Counteracting Self-Sabotage in Sport
Correct your faulty mind and challenge others to accomplish your potential to become the best you can be
There are a plethora of reasons why someone might self-sabotage. The feeling of discomfort success can bring may cause confidence issues and anxiety in some. They feel that they cannot handle such expectations. Maybe the enjoyment of the process to a point where the resolution brings a bittersweet feeling with no next step assigned scares people. Maybe the goal is achieved but there is no motivation to challenge again. Or maybe it’s a personal issue.
Take two-time heavyweight world champion boxer Tyson Fury who was at the top of his game when he fell into addiction, depression and weight gain. Being a sufferer of depression myself, I out of respect can’t pick out what it could be as it is of a personal nature (and wish others did the same too). I could say that this was due to a loss of defined purpose, having lost motivation in his field after winning the world titles but he said himself that his downfall had nothing to do with his fighting.
Whatever the reason may be, and whether it can be stopped, sabotage needs to be addressed however much hurt it may cause. Just imagine dedicating your resources (maybe your whole life) to something, moving towards greatness but at the key times you falter or when you do succeed your momentum stops or you regress. Having an awareness of sabotage and not addressing it is only going to plant a seed in your mind that for the rest of your life you can look back upon and think what if(?)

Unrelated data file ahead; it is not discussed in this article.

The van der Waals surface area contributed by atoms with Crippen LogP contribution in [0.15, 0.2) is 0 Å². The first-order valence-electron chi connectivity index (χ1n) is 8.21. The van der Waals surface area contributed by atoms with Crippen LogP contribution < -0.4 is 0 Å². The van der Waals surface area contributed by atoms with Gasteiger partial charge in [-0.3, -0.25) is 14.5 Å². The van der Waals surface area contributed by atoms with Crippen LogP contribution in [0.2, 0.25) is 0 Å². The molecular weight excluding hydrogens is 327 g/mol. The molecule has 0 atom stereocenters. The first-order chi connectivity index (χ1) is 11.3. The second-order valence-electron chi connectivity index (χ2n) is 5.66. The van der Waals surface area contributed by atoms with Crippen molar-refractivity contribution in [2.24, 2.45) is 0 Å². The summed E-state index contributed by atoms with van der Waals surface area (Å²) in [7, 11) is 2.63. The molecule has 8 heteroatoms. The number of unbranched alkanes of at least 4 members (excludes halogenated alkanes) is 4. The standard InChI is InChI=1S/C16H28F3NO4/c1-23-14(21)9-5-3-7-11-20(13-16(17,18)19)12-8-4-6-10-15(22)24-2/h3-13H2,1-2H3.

Thoughts of pressure at being at the top aren't redundant either. Many athletes at the pinnacle of their sport say that staying at the top is harder than getting there.
Former world number one tennis player Angelique Kerber said about being at the top of her game, “It’s a new situation. Of course, you have always the goal for years to go there and to reach the top, but then if you are there, you actually don’t know what to expect. You have to get used to everything. You have to schedule your day, plan completely different and it’s for sure tougher to stay on top.”
For the vast majority of us, we aren’t at or near the pinnacle of our profession or chosen endeavour along with the responsibilities that come with it. There may be people who can’t give any more to be in the position that they are in and achieved all they could with their time. Then there are people like me who in one form or another hold themselves back in fear of progress.